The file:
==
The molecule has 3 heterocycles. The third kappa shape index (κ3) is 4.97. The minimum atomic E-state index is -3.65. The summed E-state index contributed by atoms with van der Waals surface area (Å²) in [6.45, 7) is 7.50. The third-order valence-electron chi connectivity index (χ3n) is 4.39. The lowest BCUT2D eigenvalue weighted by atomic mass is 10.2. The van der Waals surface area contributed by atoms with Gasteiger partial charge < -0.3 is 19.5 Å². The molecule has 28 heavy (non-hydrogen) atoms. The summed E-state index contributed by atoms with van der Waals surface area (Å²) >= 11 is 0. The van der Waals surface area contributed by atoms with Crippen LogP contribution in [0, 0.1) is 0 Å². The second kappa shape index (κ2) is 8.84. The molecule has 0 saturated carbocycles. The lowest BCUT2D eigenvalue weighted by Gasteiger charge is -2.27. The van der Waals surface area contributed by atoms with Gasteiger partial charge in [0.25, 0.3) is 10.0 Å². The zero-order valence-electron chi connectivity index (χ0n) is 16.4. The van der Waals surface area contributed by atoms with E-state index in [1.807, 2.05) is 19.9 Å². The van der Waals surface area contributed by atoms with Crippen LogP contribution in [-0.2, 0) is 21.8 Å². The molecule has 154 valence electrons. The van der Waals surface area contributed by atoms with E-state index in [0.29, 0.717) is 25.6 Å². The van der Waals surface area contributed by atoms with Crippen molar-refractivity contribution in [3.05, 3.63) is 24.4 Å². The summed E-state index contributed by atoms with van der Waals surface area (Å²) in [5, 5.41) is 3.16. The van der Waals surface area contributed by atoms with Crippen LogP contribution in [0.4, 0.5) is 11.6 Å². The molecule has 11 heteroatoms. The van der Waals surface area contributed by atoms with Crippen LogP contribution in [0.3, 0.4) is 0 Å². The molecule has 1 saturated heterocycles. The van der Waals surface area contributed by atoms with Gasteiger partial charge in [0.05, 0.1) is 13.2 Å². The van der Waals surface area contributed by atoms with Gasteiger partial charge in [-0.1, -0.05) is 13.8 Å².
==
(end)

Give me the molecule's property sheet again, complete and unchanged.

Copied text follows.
The molecule has 3 heterocycles. The third kappa shape index (κ3) is 4.97. The minimum atomic E-state index is -3.65. The summed E-state index contributed by atoms with van der Waals surface area (Å²) in [6.45, 7) is 7.50. The third-order valence-electron chi connectivity index (χ3n) is 4.39. The lowest BCUT2D eigenvalue weighted by atomic mass is 10.2. The van der Waals surface area contributed by atoms with Gasteiger partial charge < -0.3 is 19.5 Å². The molecule has 28 heavy (non-hydrogen) atoms. The summed E-state index contributed by atoms with van der Waals surface area (Å²) >= 11 is 0. The van der Waals surface area contributed by atoms with Crippen LogP contribution in [0, 0.1) is 0 Å². The second kappa shape index (κ2) is 8.84. The molecule has 0 saturated carbocycles. The lowest BCUT2D eigenvalue weighted by Gasteiger charge is -2.27. The van der Waals surface area contributed by atoms with Gasteiger partial charge in [0.25, 0.3) is 10.0 Å². The zero-order valence-electron chi connectivity index (χ0n) is 16.4. The van der Waals surface area contributed by atoms with E-state index in [1.807, 2.05) is 19.9 Å². The van der Waals surface area contributed by atoms with Crippen LogP contribution in [-0.2, 0) is 21.8 Å². The molecule has 154 valence electrons. The van der Waals surface area contributed by atoms with E-state index in [0.29, 0.717) is 25.6 Å². The van der Waals surface area contributed by atoms with Crippen molar-refractivity contribution in [3.05, 3.63) is 24.4 Å². The summed E-state index contributed by atoms with van der Waals surface area (Å²) in [5, 5.41) is 3.16. The van der Waals surface area contributed by atoms with Crippen LogP contribution in [0.4, 0.5) is 11.6 Å². The molecule has 11 heteroatoms. The van der Waals surface area contributed by atoms with Crippen LogP contribution in [0.3, 0.4) is 0 Å². The molecule has 1 saturated heterocycles. The van der Waals surface area contributed by atoms with Gasteiger partial charge in [0.05, 0.1) is 13.2 Å². The van der Waals surface area contributed by atoms with Gasteiger partial charge in [-0.1, -0.05) is 13.8 Å².